Co-living makes particularly good sense for New York City where you have factors like high costs, limited space, and a desire for people to be in very specific areas to live and socialize, says Jeff Holzmann, managing director of iintoo, a real estate investment company.

But there are plenty of limits on co-living. You can’t just increasingly subdivide rooms (legally, bedrooms need to have a minimum of 80 square feet, and no dimension can be less than 8 feet, according to New York City Building Code). Still, rooms can feel very small, like this three-bedroom co-living micro-suite in Long Island City, which was available earlier this summer for $5,481. 

“It won’t solve the residential crunch in NYC, Holzmann says, “But it could reverse the trend of prices only going up. Co-living could make a dent in that trend, since you can take virtually any space and make it a co-living.”

However, Ehrlich says, “many buildings in NYC are simply not optimized for co-living.”

“One of the biggest obstacles to attracting co-living renters is bathroom sharing. I have seen cases in which an apartment is flexed to accommodate four bedrooms with only one bathroom. Tenants with greater financial means will likely opt for their own place.”

Will co-living consolidate?

With at least a dozen co-living companies in New York City, some shakeout is inevitable.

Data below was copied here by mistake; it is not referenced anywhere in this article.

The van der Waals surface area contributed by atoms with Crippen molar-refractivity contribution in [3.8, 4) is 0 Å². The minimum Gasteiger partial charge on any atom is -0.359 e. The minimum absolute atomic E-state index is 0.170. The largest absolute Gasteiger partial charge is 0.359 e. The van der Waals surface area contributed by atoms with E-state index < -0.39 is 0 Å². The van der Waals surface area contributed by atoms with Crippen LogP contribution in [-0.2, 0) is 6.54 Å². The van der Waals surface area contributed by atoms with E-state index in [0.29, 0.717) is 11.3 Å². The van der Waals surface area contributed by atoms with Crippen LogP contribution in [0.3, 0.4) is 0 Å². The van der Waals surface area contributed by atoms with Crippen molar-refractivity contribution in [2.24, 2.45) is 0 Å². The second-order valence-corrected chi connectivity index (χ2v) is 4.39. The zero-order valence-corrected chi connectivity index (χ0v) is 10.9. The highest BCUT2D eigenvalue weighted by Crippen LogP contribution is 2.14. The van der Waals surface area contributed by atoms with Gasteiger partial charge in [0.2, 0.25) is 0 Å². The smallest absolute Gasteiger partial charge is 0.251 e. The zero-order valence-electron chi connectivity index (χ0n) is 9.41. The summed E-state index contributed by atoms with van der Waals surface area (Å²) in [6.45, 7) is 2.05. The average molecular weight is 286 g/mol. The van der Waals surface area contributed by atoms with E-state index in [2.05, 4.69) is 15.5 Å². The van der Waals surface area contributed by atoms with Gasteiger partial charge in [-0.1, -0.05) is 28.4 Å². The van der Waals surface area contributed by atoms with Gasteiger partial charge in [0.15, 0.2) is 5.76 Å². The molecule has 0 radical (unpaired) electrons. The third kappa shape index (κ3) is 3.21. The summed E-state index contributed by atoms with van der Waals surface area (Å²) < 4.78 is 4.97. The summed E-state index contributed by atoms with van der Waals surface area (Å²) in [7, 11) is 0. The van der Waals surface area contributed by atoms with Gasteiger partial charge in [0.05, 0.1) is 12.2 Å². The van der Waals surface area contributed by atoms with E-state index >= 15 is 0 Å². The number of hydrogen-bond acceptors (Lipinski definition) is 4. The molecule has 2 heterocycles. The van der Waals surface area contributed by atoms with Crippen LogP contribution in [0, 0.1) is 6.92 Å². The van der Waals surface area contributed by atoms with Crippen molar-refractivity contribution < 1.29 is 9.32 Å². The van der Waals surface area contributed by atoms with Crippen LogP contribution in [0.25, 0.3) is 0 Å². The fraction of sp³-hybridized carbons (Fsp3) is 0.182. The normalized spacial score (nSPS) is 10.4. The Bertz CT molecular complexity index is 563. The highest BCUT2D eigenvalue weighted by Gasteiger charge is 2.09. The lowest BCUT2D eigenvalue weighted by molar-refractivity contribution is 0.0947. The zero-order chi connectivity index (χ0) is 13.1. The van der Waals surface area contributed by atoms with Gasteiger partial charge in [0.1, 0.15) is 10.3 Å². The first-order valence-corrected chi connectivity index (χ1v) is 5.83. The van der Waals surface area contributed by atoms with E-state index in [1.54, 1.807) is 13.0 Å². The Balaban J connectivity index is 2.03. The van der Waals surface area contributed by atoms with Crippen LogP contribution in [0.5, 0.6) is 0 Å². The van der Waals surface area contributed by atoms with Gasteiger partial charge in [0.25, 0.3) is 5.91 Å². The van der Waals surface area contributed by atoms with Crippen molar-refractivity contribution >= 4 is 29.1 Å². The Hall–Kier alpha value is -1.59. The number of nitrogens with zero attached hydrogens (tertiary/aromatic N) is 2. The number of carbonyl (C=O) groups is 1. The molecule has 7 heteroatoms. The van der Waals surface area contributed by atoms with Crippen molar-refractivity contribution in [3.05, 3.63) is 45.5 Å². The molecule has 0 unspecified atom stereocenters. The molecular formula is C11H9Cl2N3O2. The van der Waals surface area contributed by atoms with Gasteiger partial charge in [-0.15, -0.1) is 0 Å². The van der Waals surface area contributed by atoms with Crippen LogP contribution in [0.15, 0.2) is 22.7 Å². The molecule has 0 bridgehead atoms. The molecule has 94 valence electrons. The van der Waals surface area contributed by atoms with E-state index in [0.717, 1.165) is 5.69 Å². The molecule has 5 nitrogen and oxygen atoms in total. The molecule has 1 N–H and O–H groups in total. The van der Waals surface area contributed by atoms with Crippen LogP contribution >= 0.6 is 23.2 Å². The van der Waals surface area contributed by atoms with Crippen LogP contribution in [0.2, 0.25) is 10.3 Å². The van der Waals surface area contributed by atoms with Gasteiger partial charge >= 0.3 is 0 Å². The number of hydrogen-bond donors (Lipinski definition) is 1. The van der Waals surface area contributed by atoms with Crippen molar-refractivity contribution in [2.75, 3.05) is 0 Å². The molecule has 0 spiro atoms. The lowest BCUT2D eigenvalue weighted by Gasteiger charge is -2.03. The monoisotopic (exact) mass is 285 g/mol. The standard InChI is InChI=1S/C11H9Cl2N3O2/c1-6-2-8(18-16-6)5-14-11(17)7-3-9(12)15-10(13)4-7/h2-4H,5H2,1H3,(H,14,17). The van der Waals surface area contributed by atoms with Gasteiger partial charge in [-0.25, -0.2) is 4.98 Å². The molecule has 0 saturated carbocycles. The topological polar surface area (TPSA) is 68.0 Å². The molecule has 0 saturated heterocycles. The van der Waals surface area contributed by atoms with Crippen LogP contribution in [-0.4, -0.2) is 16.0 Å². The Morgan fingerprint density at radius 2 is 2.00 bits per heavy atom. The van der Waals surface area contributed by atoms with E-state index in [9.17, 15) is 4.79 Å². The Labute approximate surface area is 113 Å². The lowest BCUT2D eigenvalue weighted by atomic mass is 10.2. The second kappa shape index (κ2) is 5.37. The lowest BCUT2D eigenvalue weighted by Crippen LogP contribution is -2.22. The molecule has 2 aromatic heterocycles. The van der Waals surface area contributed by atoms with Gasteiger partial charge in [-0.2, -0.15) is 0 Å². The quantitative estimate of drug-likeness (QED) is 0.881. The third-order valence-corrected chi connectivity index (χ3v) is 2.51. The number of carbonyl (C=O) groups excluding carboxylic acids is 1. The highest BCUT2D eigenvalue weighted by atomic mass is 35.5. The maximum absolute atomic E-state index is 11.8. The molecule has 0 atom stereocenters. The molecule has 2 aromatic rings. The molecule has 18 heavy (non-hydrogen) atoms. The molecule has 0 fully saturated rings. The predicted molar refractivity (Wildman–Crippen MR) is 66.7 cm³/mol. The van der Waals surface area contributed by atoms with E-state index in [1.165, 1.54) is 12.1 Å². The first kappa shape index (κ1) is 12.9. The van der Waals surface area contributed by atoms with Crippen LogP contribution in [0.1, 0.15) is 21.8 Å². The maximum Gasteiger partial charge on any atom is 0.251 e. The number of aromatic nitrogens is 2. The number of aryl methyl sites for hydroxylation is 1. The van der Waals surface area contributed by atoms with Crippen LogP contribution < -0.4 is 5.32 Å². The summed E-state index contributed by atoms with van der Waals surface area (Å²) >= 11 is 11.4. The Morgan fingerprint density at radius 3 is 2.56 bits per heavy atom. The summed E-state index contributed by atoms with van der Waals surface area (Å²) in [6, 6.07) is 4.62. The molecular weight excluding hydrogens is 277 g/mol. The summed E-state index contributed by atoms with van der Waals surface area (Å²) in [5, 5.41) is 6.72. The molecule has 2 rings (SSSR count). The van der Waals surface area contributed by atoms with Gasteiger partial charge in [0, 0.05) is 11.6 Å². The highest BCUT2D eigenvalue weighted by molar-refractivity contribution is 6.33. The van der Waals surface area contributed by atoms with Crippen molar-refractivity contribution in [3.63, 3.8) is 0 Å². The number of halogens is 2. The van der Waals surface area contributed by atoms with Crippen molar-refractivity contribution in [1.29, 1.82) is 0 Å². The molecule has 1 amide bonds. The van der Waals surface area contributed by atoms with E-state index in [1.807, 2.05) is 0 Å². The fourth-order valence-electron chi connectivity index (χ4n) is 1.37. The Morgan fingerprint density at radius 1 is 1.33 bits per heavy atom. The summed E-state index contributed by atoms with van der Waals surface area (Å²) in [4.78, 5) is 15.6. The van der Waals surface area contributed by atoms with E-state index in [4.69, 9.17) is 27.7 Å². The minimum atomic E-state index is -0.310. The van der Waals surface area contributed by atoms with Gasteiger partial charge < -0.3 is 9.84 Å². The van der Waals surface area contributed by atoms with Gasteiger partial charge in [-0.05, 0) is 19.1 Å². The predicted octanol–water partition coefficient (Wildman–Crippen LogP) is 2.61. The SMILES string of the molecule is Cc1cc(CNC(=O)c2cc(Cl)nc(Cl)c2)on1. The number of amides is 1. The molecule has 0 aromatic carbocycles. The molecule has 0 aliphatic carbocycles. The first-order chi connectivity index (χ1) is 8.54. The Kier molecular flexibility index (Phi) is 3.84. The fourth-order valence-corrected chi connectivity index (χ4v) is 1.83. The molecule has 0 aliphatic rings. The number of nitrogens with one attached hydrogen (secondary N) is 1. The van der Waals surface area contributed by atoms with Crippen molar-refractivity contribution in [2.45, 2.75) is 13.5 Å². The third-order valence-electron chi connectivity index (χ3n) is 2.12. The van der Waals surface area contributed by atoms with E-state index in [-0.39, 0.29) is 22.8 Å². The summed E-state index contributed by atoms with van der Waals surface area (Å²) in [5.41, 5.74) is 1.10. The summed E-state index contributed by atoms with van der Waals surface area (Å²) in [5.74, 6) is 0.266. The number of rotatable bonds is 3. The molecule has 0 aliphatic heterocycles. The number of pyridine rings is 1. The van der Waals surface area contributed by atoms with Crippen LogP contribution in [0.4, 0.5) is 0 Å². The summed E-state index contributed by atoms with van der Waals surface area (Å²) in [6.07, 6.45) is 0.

“If you think of the life cycle of every business category, proliferation drives prices down. But there’s a hard floor for costs and a lot of market forces at play,” Holzmann says. “Over time, we’ll start to see consolidation.”

Interestingly, co-living appears to have been spared the legislative opposition faced by Uber and Airbnb. Both of those companies “have struggled with legal histories from day one and invested a lot of time and money fighting with regulators,” says Holzmann, who ticked off an accounting of skirmishes in New York City, San Francisco, Paris, and other cities.

A new signed law earlier this month will require home-sharing companies to give New York City officials detailed information about hosts and their rentals, a move that cramps the industry severely, according to the New York Post. Also this month, Mayor de Blasio approved a cap on the new licenses for Uber and other app-based car services.

Co-living hasn’t been the subject of similar legislation, at least not yet. While Holzmann predicts there are a “slew of issues that will come up to challenge co-living, opposition will be fragmented.”

“Co-living doesn’t have a natural predator,” he says, unlike the hotel industry, which is fighting Airbnb, or the taxi and limousine business, which is fighting to protect itself from Uber and the like.

But despite its popularity, the sharing economy is still bizarre to some people, such as older people like his parents.

“For many people it is unconceivable. It’s crazy to think that some dude is going to come pick you up or you’re going to stay in some stranger’s home,” Holzmann says. But eventually, “it will be second nature to the generation rising.”

A clue to the future of co-living lies in the evolution of Airbnb, which was originally branded as way to get to know a neighborhood through your “host,” Holzmann points out.

“But you don’t want to meet the owner. You don’t even want to talk to your Uber driver. Sure, some people are more social,” but now, he says, these services are viewed differently.

“It’s a commodity. The mindset is: We are sharing resources.”